Dr Adam Marshall, Director General of the British Chambers of Commerce (BCC), comments on the publication of the Industrial Strategy Green paper.
What is COP26 and what does it hope to achieve?
British Chambers of Commerce is hosting a significant in-person presence at COP26 in the City of Glasgow Colleges. Our programme of events features roundtables in which we will hear from industry experts across the business and net zero agenda, as well as thought leadership sessions, practical sessions for businesses and networking opportunities.
Our full programme of events can be found here. We hope you can join us in Glasgow.
What is COP26 and what does it hope to achieve?
COP26 is the annual UN climate change conference. The summit is attended by the countries that signed the United Nations Framework Convention on Climate Change (UNFCCC) in 1994, a pledge to prevent ‘dangerous human interference’ with the environment. This year’s conference is hosted by the UK, with the UK and Italy acting as joint presidents.
With around 30,000 attendees, COP26 is the biggest summit the UK has ever hosted and the most significant climate event since the 2015 Paris Agreement. Its centrepiece is the Conference of Parties, where global governments come together to negotiate climate commitments. COP26 is critical because it’s the moment at which countries must set out more ambitious goals for climate action five years on from the Paris Agreement.
What will happen?
Global climate commitments made since 2015 will be reviewed and new ones made. Several areas where international consensus has not been reached will also be re-negotiated, including:
- A carbon markets mechanism to agree rules for trading carbon credits
- A target of $100bn to support poorer countries tackle climate change
- The integration of nature-based solutions into the Paris Agreement
- Commitments to ending international financing for coal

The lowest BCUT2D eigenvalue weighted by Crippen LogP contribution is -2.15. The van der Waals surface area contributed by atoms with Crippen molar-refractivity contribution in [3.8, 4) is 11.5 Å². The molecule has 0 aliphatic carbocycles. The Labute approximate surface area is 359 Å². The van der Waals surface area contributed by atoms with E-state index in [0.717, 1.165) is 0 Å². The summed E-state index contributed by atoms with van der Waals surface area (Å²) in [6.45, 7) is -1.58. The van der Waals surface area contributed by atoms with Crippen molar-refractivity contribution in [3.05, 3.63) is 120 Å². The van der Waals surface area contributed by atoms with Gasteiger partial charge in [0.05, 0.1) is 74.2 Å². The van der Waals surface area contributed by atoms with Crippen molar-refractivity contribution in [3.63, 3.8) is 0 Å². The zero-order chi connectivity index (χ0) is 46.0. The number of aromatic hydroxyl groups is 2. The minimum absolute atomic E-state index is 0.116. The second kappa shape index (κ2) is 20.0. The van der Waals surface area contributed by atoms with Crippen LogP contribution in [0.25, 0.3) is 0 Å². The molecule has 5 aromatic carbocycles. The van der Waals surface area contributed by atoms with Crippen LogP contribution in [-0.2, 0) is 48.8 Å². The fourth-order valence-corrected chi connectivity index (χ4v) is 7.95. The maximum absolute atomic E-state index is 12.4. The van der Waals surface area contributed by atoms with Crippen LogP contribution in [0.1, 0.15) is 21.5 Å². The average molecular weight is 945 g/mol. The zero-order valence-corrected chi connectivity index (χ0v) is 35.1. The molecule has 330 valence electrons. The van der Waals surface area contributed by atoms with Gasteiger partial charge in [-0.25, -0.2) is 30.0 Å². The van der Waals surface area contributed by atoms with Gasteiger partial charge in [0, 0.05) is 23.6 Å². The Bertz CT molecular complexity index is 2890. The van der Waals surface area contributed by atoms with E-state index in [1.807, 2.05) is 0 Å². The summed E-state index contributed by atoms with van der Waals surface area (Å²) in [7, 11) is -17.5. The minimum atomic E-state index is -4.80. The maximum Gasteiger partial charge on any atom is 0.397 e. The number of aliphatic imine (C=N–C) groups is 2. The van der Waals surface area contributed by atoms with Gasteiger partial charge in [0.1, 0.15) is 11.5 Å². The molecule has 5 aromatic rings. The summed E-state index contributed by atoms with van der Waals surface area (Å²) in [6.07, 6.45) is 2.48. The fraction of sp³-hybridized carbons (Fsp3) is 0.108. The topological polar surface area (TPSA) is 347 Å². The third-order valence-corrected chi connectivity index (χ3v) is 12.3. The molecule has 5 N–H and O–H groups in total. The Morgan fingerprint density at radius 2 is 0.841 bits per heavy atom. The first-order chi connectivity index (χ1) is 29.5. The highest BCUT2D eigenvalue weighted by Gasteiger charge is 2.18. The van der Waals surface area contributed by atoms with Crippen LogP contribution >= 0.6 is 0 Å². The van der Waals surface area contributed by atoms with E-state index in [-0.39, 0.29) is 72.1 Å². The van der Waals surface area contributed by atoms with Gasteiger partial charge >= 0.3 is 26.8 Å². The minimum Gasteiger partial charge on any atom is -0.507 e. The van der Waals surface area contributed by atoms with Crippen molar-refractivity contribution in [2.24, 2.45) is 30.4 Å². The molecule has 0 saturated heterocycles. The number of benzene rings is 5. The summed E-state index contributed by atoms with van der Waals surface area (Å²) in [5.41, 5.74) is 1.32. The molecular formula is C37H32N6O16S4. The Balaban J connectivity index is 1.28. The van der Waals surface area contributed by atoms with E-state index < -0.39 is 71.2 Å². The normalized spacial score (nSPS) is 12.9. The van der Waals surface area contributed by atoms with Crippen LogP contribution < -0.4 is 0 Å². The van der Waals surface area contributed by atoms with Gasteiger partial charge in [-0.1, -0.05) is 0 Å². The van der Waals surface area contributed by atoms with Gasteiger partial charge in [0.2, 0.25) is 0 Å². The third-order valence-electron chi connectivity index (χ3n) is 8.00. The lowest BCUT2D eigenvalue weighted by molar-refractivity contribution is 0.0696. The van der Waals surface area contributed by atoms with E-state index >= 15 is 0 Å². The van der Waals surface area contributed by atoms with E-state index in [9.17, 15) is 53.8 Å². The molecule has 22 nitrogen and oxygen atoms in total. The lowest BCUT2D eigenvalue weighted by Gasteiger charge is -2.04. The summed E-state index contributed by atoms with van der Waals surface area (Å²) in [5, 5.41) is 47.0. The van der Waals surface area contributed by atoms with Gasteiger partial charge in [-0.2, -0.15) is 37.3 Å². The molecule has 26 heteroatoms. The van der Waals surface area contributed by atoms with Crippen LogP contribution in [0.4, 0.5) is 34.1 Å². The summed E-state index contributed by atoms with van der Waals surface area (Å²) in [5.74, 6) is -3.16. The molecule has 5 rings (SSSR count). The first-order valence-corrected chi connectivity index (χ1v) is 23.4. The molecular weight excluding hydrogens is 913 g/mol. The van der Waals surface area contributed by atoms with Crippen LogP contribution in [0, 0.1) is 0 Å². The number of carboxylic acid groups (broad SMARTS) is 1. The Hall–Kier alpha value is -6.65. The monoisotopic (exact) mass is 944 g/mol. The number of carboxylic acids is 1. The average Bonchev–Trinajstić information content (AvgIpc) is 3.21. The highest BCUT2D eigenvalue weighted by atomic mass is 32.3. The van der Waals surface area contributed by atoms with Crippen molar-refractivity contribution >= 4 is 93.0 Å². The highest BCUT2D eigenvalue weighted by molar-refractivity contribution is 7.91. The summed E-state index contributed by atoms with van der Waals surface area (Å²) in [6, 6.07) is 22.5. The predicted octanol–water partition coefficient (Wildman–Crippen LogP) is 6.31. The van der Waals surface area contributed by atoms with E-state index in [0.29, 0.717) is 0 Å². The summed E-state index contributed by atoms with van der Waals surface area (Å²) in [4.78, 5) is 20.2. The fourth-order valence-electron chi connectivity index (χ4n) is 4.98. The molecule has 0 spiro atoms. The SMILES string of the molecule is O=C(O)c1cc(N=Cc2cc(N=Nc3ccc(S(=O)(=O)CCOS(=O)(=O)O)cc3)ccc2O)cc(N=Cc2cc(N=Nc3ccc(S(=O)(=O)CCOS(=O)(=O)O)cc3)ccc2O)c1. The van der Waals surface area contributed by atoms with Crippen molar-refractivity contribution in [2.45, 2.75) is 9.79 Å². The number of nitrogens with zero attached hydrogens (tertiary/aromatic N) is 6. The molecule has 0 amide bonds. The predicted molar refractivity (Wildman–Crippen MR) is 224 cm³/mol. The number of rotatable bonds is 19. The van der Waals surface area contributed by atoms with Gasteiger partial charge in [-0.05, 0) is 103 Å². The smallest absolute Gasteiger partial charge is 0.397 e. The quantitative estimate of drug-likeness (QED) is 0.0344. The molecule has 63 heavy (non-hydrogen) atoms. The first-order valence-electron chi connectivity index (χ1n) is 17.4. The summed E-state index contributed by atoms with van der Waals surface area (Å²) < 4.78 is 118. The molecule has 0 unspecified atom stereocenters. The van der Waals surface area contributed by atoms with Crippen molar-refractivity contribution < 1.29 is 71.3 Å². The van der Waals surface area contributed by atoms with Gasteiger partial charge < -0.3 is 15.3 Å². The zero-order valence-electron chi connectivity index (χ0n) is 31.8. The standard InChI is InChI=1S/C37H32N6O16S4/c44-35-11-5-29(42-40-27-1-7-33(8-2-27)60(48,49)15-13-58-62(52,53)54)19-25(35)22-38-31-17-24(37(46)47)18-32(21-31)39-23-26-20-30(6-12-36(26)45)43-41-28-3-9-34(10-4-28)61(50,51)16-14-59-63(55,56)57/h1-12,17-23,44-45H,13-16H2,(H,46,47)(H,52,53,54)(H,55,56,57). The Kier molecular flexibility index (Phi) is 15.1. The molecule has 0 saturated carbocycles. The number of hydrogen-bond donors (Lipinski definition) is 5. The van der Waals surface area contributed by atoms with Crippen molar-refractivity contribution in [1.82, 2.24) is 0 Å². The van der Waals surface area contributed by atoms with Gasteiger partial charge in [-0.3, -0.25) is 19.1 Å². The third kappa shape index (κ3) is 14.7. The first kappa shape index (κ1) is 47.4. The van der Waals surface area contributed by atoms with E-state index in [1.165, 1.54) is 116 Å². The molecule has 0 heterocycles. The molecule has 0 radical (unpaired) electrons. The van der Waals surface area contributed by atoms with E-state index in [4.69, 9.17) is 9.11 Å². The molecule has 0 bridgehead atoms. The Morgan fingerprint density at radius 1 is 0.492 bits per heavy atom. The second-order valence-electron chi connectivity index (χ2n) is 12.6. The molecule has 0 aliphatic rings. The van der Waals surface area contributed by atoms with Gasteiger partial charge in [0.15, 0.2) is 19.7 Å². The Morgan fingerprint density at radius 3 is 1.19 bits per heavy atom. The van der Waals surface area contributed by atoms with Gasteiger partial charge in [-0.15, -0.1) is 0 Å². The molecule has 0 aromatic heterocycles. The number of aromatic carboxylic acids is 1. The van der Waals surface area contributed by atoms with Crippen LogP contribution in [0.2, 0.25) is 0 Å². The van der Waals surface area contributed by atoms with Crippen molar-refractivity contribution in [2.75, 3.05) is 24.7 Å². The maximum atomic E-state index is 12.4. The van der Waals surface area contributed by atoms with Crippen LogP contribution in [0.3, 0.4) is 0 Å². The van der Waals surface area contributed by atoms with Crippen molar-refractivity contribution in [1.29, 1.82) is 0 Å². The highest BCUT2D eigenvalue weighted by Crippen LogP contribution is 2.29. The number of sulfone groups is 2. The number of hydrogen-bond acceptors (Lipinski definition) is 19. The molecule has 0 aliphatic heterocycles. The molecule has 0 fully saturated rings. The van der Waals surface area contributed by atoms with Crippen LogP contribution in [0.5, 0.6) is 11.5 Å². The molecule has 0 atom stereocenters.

During COP, negotiations will take place in a designated ‘blue zone’, reserved for official delegations. A ‘green zone’ will host more accessible public activities including exhibitions and national pavilions. There will also be fringe events throughout, accessible to business and civil society. The BCC has its own programme of events, taking place between 1 – 4 November.
Why is COP26 so important?
This year’s COP marks five years since the landmark Paris Agreement, the first legally binding treaty on climate commitments. It comes in a year marked by global natural disasters, from wildfires to severe flooding. The International Energy Association also released findings that we are off course in our efforts to meet net zero by 2050.
COP26 will see the first review of Nationally Determined Contributions (NDCs), national emissions reductions targets, since they were established by the Paris Agreement. It will be a major moment in understanding the effect of NDCs, a yardstick for global progress.
Given its role as host, much attention has focussed on the UK and the ambitions of British businesses. Paris led to a significant shift towards net zero ambition across sectors and a change in the behaviour of investors, policymakers and regulators. This year’s COP will likely have similar implications, presenting opportunities and challenges for business in the years ahead.
What is the focus?
The UK has announced five themes:
- Adaptation and resilience for societies against climate change
- Nature: nature-based solutions to protect ecosystems
- Energy transition: ending reliance on fossil fuels
- Decarbonised transport: transitioning to electric vehicles
- Finance: increasing investment in sustainable infrastructure and greening finance
How will it affect my business?
The Paris Agreement had an impact on the emissions reductions required of businesses in the eyes of regulators, consumers, employees and investors. It led to the UK’s historic commitment to achieving net zero emissions by 2050, and its pledge to reduce carbon emissions by 68% by 2030.
The Sixth Carbon Budget then set out a roadmap for emissions reductions across sectors, and the Prime Minister’s 10-point plan for a ‘green industrial revolution’ set out policies across transport, buildings, finance, energy and heat. Climate-related financial disclosure will also be mandatory for all businesses by 2025.
In the wake of this year’s conference, we are likely to see more commitments that impact the operating landscape of businesses both in the UK and globally, with regulations and capital increasingly focussed on escalating the transition to net zero.
You shouldn’t wait for the landscape to change around you. Instead, we urge businesses to act now, setting out how you can get your net zero journey underway. BCC will continue to help businesses understand what policies are being developed, but all businesses will need to put in place a robust net zero plan as soon as possible.
Useful Resources for businesses: